Wednesday, December 31, 2014

Have a Listening New Year

This time of year often feels bittersweet to me as I reflect on the experiences of the past year and celebrate the start of the New Year.  For me 2014 is marked by joyful moments, significant losses, acceptance and stretching of my limits, opportunity, grace and gratitude.  As I sit here and write I find myself both smiling and teary as the memories flash like pictures through my mind.  I find myself wondering where 2014 went and breathing a sigh of relief that it is done.
As 2015 starts I am abandoning my usual list of resolutions and am turning to Benedict whose first word in the Rule is “Listen.”  In seeking to listen, I hope to live with mindfulness and presence, not too far in the past or the future.  To listen carefully to God’s work in daily experiences, creation and the people whom I encounter.  I want to listen and be present so that I can savor the joy, experience gratitude and ride the waves of challenge.  I will listen my way into New Year and keep working at listening whatever 2015 may be bring.  Have a blessed and listening New Year!



                                      Sr. Kimberly Porter OSB


Tuesday, December 23, 2014

Be the Tender Love of God

        The Gospel for Christmas Eve, the Benedictus, is a messianic, thanksgiving prayer, prayed by Zechariah at the birth of his son John the Baptist (Luke 1: 68-79). From the sixth century to this day the Benedictus is prayed daily by all who pray the Divine Office. Christmas Eve is a most apt time for this Gospel to be prayed for this is the time we praise God for delivering us from darkness and the shadow of death.
        Christmas celebrates the gift of God’s fullness to humanity. The promised, tender love of God dawns to life in the person of Jesus. He is the one who wipes away every tear and urges us to grow into the people God intends us to be.
A sung, translated version of the Benedictus by Bernadette Farrell’s verse five reads:
The tender love God promised from our birth is soon to dawn upon this shadowed earth, To shine on those whose sorrows seem to never cease, To guide our feet into the path of peace.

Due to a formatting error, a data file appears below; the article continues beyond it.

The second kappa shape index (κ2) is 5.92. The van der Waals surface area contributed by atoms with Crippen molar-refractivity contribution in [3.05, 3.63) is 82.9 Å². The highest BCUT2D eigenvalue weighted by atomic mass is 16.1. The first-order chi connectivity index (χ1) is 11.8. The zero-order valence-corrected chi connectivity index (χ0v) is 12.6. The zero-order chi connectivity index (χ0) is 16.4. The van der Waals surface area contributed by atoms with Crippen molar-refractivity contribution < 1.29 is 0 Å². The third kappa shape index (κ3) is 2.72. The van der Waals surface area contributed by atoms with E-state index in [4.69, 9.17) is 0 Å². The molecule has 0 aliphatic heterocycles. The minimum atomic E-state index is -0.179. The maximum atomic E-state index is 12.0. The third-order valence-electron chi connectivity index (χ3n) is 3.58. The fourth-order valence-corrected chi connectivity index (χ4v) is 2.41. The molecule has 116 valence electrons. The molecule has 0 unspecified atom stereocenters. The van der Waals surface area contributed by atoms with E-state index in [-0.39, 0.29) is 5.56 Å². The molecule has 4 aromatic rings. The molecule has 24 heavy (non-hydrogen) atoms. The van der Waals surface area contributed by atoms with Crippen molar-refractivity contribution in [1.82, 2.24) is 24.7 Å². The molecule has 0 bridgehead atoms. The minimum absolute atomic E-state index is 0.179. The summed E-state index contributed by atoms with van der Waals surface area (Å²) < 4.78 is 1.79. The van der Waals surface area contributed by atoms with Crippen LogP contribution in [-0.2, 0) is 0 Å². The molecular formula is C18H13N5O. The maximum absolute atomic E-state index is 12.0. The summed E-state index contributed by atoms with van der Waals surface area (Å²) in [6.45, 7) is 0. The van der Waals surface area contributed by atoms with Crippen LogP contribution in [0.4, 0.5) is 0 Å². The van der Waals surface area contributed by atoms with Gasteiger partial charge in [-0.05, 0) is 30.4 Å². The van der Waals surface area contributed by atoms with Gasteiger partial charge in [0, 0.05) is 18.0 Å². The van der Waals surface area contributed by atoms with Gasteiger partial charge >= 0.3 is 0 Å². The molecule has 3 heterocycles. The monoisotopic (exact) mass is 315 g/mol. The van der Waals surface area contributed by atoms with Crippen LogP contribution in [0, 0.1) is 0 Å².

The second part of this verse catches my attention. All over the world there are persons whose lives are filled with sorrows that persist and never cease.  Each time we sing this verse I am reminded of several women who have participated in my groups at prison. These women have identified with a horrific expression of “throw away people.”
       The first memory of one woman was literally being thrown in a trash can by her parents. Her story never got better. Reared in chaotic and often violent homes the sense of self-worth of these women was shattered from the beginning.  
       Though many of us have not experienced sorrows as deep as these women, most of us have known tragedy and wondered if and when we would recover. Christmas celebrates the dawning of a new day when the promised One will “deliver us from the land of gloom and guide our feet into the way of peace.” And, at the same time the Christ summons us to manifest the loving-kindness of God and reveal the Christ-light. We must speak his healing words, be his tender hands, and be his living compassion allowing it to “shine on those who sorrows seem to never cease.
      Sr. Aileen Bankemper, OSB